Functional role of a clade I flavodoxin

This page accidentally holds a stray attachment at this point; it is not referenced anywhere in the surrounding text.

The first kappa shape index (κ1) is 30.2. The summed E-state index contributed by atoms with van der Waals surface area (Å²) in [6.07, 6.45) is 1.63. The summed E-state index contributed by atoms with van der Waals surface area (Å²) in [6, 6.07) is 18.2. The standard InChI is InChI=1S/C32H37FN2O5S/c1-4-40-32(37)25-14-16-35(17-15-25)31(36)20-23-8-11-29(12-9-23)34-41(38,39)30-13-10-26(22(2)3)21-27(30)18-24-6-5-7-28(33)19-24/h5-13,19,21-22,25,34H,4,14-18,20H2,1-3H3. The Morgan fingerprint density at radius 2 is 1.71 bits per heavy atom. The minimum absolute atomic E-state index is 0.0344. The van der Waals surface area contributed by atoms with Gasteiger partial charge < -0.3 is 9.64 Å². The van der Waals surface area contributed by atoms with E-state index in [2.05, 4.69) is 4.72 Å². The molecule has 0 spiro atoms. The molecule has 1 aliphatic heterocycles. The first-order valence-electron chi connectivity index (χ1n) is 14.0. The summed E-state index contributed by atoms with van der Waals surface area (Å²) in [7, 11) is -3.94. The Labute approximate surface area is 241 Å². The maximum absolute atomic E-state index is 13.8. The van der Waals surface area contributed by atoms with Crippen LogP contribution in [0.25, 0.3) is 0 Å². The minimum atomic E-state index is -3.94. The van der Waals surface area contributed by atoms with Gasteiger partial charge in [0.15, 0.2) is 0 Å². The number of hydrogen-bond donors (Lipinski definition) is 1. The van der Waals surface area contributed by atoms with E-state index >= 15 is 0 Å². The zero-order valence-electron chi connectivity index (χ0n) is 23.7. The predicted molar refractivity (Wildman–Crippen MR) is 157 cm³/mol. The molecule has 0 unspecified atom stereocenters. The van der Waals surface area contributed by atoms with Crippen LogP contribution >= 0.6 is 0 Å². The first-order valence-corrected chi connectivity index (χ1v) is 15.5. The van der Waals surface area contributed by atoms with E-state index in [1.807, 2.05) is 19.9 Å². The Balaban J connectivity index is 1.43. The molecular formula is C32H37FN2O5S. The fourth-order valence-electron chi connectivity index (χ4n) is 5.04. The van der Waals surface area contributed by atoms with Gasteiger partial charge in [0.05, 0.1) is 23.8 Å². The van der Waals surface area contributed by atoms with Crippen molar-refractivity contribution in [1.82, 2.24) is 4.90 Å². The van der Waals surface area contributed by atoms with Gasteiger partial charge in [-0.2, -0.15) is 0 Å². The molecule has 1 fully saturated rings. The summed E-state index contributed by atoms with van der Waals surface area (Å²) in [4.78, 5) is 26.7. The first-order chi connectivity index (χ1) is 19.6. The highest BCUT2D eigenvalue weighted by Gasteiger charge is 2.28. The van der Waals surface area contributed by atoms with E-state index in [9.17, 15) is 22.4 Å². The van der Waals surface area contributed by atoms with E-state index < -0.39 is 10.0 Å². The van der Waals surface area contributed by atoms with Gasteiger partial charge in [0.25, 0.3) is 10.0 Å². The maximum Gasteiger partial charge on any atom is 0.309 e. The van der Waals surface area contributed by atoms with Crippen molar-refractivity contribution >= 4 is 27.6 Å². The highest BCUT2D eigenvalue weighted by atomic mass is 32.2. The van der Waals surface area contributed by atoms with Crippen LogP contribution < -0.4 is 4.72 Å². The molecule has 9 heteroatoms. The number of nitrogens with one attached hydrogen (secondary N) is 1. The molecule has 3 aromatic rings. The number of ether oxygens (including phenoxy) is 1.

To disambiguate the potential for functional redundancy or synergy between clade I and II flavodoxins within a species, we generated a clade I flavodoxin gene knock-out (KO) in T. pseudonana as this diatom encodes a single copy of the clade I gene (TpFlav, Thaps_19141) and lacks a clade II gene. CRISPR/Cas9 was used to generate three independent KO lines, each with deleted FMN-binding sites (Figure 3—figure supplement 1A–C). Two wild type-like lines (WT) were also retained that were transformed with the same plasmid, but in which the flavodoxin gene was not edited (Figure 3—figure supplement 1B and C). Cell growth, Fv/Fm, and the final carrying capacity were not significantly different between WT and KO cells under iron-replete growth conditions (Figure 3A and B, Figure 3—figure supplement 1D and E). Cell counts were similar between WT and KO lines, reaching about 3 million cells per ml at day 12 (WT 3.04±0.25, KO 2.93±0.11, Figure 3A, Figure 3—figure supplement 1D). Photosynthetic efficiency was also similar between WT and KO cells (0.64±0.016, 0.63±0.040, respectively, at day 1, Figure 3B, Figure 3—figure supplement 1E). The WT and KO lines displayed comparable reductions in cell division and Fv/Fm under iron limitation and after ~3 d, reached a maximum of about 400,000 cells per ml (Figure 3A, Figure 3—figure supplement 1F), and decreased in Fv/Fm from 0.63±0.016 (all cell lines in replete conditions) to 0.57±0.016 (KO lines) or 0.57±0.004 (WT lines) (Figure 3B, Figure 3—figure supplement 1G). Thus, both wild-type and KO T. pseudonana lines respond poorly to iron-limiting conditions, which suggests that wild-type cells do not replace their iron-requiring Fd with flavodoxin during acclimation to low iron. A difference in phenotype between WT and KO cell lines emerged, however, after treatment of replete cells with H2O2 (Figure 3C, Figure 3—figure supplement 1H and I). Exposure to 100 µM H2O2 killed ~73% of WT cells after 24 hr. In contrast, exposure of KO cells to the same dose of H2O2 resulted in the death of ~100% of the KO cells after 24 hr, comparable to what was seen when WT cells were exposed to twice the amount of H2O2 (200 µM). The hypersensitivity of KO lines to H2O2 (Figure 3C, Figure 3—figure supplement 1H and I) indicates that clade I flavodoxins play a role in the oxidative stress response.